How people remember the past can often be more important than what actually happened. From America’s celebration of the “first Thanksgiving” to China’s lambasting of the “oppressive landlord” during the Communist revolution, societies often manipulate their messy and conflicting experiences into a clean, readily-understood story.
It is therefore fitting that historian Julia Lovell devoted her new book, “The Opium War: Drugs, Dreams and the Making of China,” to chronicling both the 19th century conflict and how it is remembered. Lovell breezily narrates how a handful of forces from the far-flung British Isles brought the Celestial Empire to its knees, and how the war’s legacy was later used and abused by Nationalists, Communists and others. China-watchers will be surprised at how profoundly the story’s themes still reverberate.
The root of this well-known conflict lay in Britain’s massive trade deficit with China. While Britons imported as much Chinese silk and tea as they could get their hands on, Chinese traders were far less keen on products from the British Empire – that is, until the British hit on one irresistible product. Cultivated in British India, opium was shipped to eager consumers in China in exchange for tea and silk.
This systematic doping of the Chinese people did not sit well with the ruling Qing Dynasty. When a handful of officials began cracking down on the narcotic, British traders started pressuring the government back home to pursue morally dubious actions under the banner of “free trade.” The British government eventually relented, and deployed a small force to Canton, in southern China, beginning the first Opium War.
This story has always been dramatic, but Lovell’s arresting descriptions of the characters who led their countries down the warpath makes it even more so.
She depicts Charles Elliot, the initial commander of the British forces in China, as a “harassed government functionary” dealing with “a fractious gaggle of foreign smugglers.” In another time and place, Elliot’s instinct for compromise and reason might have won him plaudits. In 19th century China, however, he was hopelessly overtaken by events, and despite his initial opposition to opium he was remembered in the media as a sell-out to British interests. By contrast, his replacement Henry Pottinger was a dyed-in-the-wool military grunt who saw every diplomatic problem as a nail to be hammered with a few gunboats.
Their Chinese counterpart in Canton, Lin Zexu, climbed the greasy Qing pole by diligently acing every Confucian exam that came his way. At heart, he was a “careful bureaucrat with a passion for freight management.” Charged with ridding the empire of pesky “sea barbarians” before he could move on to his dream job in Jiangsu province, Lin did what he did best: played strictly by the Qing book, to disastrous results.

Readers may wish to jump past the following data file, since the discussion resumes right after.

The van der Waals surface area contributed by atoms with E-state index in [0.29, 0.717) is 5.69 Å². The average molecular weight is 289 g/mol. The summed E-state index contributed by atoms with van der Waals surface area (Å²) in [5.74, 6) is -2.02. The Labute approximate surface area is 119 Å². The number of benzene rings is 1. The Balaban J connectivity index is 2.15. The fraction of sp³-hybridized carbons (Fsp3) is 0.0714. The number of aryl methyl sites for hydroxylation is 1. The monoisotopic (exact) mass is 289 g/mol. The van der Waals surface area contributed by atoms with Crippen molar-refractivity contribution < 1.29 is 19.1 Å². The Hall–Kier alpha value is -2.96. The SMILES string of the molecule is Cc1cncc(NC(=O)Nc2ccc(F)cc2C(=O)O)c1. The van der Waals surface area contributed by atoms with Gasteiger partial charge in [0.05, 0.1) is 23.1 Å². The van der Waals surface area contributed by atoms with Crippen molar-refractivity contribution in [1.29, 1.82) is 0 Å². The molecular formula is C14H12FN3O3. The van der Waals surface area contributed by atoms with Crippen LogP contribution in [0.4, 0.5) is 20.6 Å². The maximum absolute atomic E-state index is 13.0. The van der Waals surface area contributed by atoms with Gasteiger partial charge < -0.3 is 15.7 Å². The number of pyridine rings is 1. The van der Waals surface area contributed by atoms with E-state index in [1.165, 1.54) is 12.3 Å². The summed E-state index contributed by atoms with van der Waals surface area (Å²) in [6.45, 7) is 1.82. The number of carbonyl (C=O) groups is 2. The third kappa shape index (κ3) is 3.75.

At the heart of Qing problems, however, was the Emperor Daoguang. Lovell portrays him as a beleaguered leader who struggled to understand the myriad problems steadily enervating his empire. His tried-and-true Confucian texts had little to say about how to manage 19th century China’s crippling bouts of inflation and deflation, explosive population growth and the emergence of a powerful new breed of barbarians.
Frustrated and confused, Daoguang craved certainty, promoting well-connected but under-qualified officials who confidently told him what he wanted to hear. He micromanaged just enough to maneuver them into impossible situations, then castigated them when they failed.
The memory question
Most of Lovell’s book is devoted to this colorful historical account, but the last third diverges into how successive Chinese governments twisted the Opium War to bolster their legitimacy.
The Qing regime initially downplayed the incident as a run-of-the-mill “barbarian trade disturbance.” But rival factions emerging within China molded the Opium Wars into an argument for why the Qing was unfit for command. Fascinating personalities and morally complex situations were mashed into stock heroes and villains for easy consumption. Over the following century, the conflict transmogrified in the public imagination into a full-fledged war which kick-started China’s “century of humiliation.”
Once in power, both Nationalists and Communists exploited this legacy to engender a sense of national cohesion. They emphasized how scheming foreign powers victimized the Chinese masses – a practice in which Chinese leaders still engage in some form today. Beyond the superficial similarities of China then and now – trade imbalances, harsh sentences for drug offenders and so on – it is the opium wars’ legacy of hostile nationalism that most profoundly reverberates in modern headlines.
Attempts by the country’s “angry youth” (fenqing) and some officials to use the Opium Wars as evidence of Western animosity towards China are dubious at best, and a lesser historian might bemoan infidelity to the historical record. But Lovell persuasively demonstrates that such interpretations generate a reality of their own – in a certain sense, they become just as “real” as the events themselves.
“The Opium War” occasionally strays, with unnecessary digressions into the likes of Fu Manchu and the intellectual history of the Celestial Empire. But for an engaging read that shines light on modern China, Lovell’s account is hard to beat.